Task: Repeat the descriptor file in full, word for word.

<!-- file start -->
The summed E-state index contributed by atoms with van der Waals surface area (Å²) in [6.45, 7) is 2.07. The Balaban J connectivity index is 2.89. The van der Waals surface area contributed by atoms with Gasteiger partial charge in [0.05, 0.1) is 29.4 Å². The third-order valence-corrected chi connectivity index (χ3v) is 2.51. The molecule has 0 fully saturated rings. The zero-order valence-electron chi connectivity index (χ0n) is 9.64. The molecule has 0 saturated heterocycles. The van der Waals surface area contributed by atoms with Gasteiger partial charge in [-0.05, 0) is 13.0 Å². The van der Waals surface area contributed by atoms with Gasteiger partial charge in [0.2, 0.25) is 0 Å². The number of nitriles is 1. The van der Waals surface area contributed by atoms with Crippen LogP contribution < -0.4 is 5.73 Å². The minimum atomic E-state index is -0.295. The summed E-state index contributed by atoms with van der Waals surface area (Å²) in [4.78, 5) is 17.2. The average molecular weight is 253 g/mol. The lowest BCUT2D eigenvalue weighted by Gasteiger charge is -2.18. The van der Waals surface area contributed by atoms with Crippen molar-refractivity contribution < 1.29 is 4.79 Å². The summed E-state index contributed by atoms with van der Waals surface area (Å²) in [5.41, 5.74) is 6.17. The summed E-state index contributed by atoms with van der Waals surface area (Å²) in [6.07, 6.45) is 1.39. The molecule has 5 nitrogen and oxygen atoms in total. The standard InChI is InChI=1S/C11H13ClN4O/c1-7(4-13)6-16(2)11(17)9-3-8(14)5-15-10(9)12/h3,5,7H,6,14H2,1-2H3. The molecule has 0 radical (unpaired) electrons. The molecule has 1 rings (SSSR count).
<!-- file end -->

The summed E-state index contributed by atoms with van der Waals surface area (Å²) in [6.45, 7) is 2.07. The Balaban J connectivity index is 2.89. The van der Waals surface area contributed by atoms with Gasteiger partial charge in [0.05, 0.1) is 29.4 Å². The third-order valence-corrected chi connectivity index (χ3v) is 2.51. The molecule has 0 fully saturated rings. The zero-order valence-electron chi connectivity index (χ0n) is 9.64. The molecule has 0 saturated heterocycles. The van der Waals surface area contributed by atoms with Gasteiger partial charge in [-0.05, 0) is 13.0 Å². The van der Waals surface area contributed by atoms with Gasteiger partial charge in [0.2, 0.25) is 0 Å². The number of nitriles is 1. The van der Waals surface area contributed by atoms with Crippen LogP contribution < -0.4 is 5.73 Å². The minimum atomic E-state index is -0.295. The summed E-state index contributed by atoms with van der Waals surface area (Å²) in [4.78, 5) is 17.2. The average molecular weight is 253 g/mol. The lowest BCUT2D eigenvalue weighted by Gasteiger charge is -2.18. The van der Waals surface area contributed by atoms with Crippen molar-refractivity contribution < 1.29 is 4.79 Å². The summed E-state index contributed by atoms with van der Waals surface area (Å²) in [5.41, 5.74) is 6.17. The summed E-state index contributed by atoms with van der Waals surface area (Å²) in [6.07, 6.45) is 1.39. The molecule has 5 nitrogen and oxygen atoms in total. The standard InChI is InChI=1S/C11H13ClN4O/c1-7(4-13)6-16(2)11(17)9-3-8(14)5-15-10(9)12/h3,5,7H,6,14H2,1-2H3. The molecule has 0 radical (unpaired) electrons. The molecule has 1 rings (SSSR count).